Clayton Osbon, a JetBlue pilot, had to be restrained Tuesday after suffering a panic attack on board a flight from New York's JFK airport to Las Vegas.
The FAA called the incident a medical emergency.
The unruly captain was subdued by at least five passengers after his co-pilot locked him out of the cockpit after displayed potentially dangerous behavior.
The flight was diverted to Amarillo, Texas.
Osbon, a commercial pilot since 1989, was not at the controls but "began acting erratically, flipping switches in the cockpit and appearing confused."
Sources say that his co-pilot tricked him into going to the passenger area to check something, then locked the door and changed the security code.
"The captain of the plane just went berserk," passenger Wayne Honlnes said.
"He came out of the other end of the plane … came running back to the cockpit and he was shouting out numbers … 500 something. He started banging on the cockpit door."
While Osbon was in the cabin, an off-duty JetBlue pilot traveling on the flight managed to enter the cockpit and help land the plane in Texas.
JetBlue said in a statement:"Another captain, traveling off duty, entered the flight deck prior to landing at Amarillo, and took over the duties of the ill crewmember once on the ground."
"The aircraft arrived Amarillo at 10:11 am CT, and the crewmember was removed from the aircraft and taken to a local medical facility."
Passenger David Gonzalez, a former corrections officer from New York City, said he was sitting in the second row of flight 191 when he saw the captain storm out of the cockpit and rush toward an occupied bathroom.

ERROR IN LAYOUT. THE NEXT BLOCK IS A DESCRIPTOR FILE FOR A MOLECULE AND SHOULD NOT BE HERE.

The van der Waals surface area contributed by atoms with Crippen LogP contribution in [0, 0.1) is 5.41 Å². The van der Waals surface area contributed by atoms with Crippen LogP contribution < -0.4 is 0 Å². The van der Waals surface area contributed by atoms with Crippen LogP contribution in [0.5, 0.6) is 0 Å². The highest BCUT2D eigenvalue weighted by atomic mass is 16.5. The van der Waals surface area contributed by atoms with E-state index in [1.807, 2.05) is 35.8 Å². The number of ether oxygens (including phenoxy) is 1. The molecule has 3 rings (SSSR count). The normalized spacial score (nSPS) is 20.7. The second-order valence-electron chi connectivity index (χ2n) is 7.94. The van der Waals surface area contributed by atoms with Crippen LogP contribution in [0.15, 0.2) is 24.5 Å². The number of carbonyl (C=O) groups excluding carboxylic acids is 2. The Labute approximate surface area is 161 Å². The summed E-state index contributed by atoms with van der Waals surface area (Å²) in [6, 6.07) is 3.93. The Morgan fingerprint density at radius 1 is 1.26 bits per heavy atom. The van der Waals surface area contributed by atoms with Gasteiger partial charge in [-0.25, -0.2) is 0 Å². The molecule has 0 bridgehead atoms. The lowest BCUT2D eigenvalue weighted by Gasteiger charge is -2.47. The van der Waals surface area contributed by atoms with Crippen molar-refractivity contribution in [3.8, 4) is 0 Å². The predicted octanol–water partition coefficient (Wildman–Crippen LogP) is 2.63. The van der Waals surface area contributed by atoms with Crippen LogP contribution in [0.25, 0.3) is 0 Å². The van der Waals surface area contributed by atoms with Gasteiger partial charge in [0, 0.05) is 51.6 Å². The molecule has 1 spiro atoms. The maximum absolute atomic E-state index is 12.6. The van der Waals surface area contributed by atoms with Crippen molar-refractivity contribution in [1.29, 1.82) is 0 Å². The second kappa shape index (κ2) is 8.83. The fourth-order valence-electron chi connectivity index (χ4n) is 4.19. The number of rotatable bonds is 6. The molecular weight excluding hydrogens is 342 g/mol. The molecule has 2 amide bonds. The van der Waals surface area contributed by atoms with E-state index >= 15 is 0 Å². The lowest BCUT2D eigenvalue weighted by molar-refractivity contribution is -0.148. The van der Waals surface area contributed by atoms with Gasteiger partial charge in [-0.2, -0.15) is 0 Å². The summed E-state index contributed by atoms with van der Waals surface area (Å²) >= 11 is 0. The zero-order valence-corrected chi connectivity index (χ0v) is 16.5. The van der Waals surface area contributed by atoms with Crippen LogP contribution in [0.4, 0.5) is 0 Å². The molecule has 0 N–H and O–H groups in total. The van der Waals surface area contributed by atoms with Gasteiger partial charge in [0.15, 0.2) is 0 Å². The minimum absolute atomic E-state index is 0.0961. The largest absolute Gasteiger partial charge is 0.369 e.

Flight attendants struggled to control him and Gonzalez, 50, said the captain began moving in the direction of the plane's emergency exit.
Gonzalez said he had gone to help the flight attendant and asked the captain what his problem was. Gonzalez said the pilot replied, "You'd better start praying right now," and was shouting about Al Qaeda, a bomb, and the plane crashing.
"I was actually the one that took him down. I noticed he was very erratic," Gonzalez said. "He was pinned against the door. I was afraid he was going to knock down the door. I was able to put a choke hold on him."
"I was able to get him weak from cutting his wind pipe."
"When he buckled, I realized I had him where I need him. So I put a little more pressure, and that's when he almost passed out. So I threw him to the floor."
"That's when the team came in and started helping me … I just didn't want him opening up that door. I knew if he got in there, we wouldn't be sitting here now."
Gonzalez felt the man get weak and he passed out about three minutes later. The men, who took off their belts to tie his legs, as Osbon was reportedly able to break through plastic handcuffs, sat on the pilot until landing.